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El procurador de Judea [Anatole ; Gallego Urrutia, María Teresa France] on *FREE* shipping on qualifying offers. Zaragoza. 21 cm. 61 p. il. El procurador de Judea by Anatole France; 1 edition; First published in Buy El procurador de Judea by Anatole France, María Teresa Gallego Urrutia ( ISBN: ) from Amazon’s Book Store. Everyday low prices and free .

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Published on Dec View 76 Download 2. Subsequently he took up his residence at Rome, and in his house on the Esquiline, amid a circle of youthful wastrels, abandoned himself to licentious courses. But being accused of engaging in criminal relations with Lepida, the wife of Sulpicius Quirinus, a man of consular rank, and being found guilty, he was exiled by Tiberius Caesar.

At that time he was just entering his twenty-fourth year. During the eighteen years that his exile lasted he traversed Syria, Palestine, Cappadocia, and Armenia, and made prolonged visits to Antioch, Caesarea, and Jerusalem.

When, after the death of Tiberius, Caius was raised to the purple, Lamia obtained permission to return to Rome.

He even regained a portion of his possessions. Adversity had taught him wisdom. He avoided all intercourse with the wives and daughters of Roman citizens, made no efforts toward obtaining office, held aloof from public honours, and lived a secluded life in his house on the Esquiline.

Occupying himself with the task of recording all the remarkable things he had seen during his distant travels, he turned, as he said, the vicissitudes of his years of expiation into a diversion for his hours of rest. In the midst of these calm enjoyments, alternating with assiduous study of the works of Epicurus, he recognized with a mixture of surprise and vexation that age was stealing upon him.

In his sixty-second year, being afflicted with an illness which proved in no slight degree troublesome, he decided to have recourse to the waters at Baiae.

The coast at that point, once frequented by the halcyon, was at this date the resort of the wealthy Roman, greedy of pleasure. For a week Lamia lived alone, without a friend in the brilliant crowd.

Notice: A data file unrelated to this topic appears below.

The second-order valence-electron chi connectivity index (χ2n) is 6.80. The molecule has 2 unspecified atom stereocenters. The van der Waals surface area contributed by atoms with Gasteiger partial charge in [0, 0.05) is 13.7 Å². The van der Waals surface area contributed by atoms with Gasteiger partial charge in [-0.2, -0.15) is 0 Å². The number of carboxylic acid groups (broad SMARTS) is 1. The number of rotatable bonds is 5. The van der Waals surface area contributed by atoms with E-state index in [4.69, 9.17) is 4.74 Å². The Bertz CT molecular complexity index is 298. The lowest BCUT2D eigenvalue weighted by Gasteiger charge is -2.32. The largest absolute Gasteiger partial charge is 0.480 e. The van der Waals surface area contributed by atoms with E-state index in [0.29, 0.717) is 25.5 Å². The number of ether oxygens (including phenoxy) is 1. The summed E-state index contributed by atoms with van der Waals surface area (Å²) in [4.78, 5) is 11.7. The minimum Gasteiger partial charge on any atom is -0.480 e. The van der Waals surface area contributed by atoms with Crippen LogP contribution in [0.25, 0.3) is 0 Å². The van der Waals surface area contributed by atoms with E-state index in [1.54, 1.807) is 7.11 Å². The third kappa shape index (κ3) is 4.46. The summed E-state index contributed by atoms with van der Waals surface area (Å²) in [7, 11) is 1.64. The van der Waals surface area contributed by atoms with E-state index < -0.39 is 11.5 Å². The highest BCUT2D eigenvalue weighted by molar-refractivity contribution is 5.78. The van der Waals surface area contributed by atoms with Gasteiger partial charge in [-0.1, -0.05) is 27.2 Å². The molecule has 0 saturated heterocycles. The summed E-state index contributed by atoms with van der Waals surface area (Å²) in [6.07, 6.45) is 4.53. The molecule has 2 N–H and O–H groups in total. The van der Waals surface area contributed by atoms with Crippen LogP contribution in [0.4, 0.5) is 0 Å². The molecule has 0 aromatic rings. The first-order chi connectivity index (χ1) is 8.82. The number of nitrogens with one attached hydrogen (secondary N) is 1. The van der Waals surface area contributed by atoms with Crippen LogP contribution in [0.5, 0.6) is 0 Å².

Then one day, after dinner, an inclination to which he yielded urged him to ascend the inclines, which, covered with vines that resembled bacchantes, looked out upon the waves. Having reached the summit he seated himself by the side of a path beneath a terebinth, and let his glances wander over the lovely landscape. To his left, livid and bare, the Phlegraean plain stretched out towards the ruins of Cumae. On his right, Cape Misenum plunged its abrupt spur beneath the Tyrrhenian sea. Beneath his feet luxurious Baiae, following the graceful outline of the coast, displayed its gardens, its villas thronged with statues, its porticos, its marble terraces along the shores of the blue ocean where the dolphins sported.

Before him, on the other side of the bay, on the Campanian coast, gilded by the already sinking sun, gleamed the temples which far away rose above the laurels of Posilippo, whilst on the extreme horizon Vesuvius looked forth smiling.

Il procuratore della Giudea

Lamia drew from a fold of his toga a scroll containing the Treatise upon Natureextended himself upon the ground, and began to read. But the warning cries of a slave necessitated his rising to allow of the passage of a litter which was being carried along the narrow pathway through the vineyards. The litter being uncurtained, permitted Lamia to see stretched upon the cushions as it was borne nearer to him the figure of an elderly man of immense bulk, who, supporting his head on his hand, gazed out with a gloomy and disdainful expression.

His nose, which was aquiline, and his chin, which was prominent, seemed desirous of meeting across his lips, and his jaws were powerful. Judeaa the first moment Lamia was convinced that the face was familiar to him. He hesitated a moment before the name came to him. Then suddenly hastening towards the litter with a display of surprise and delight — “Pontius Pilate!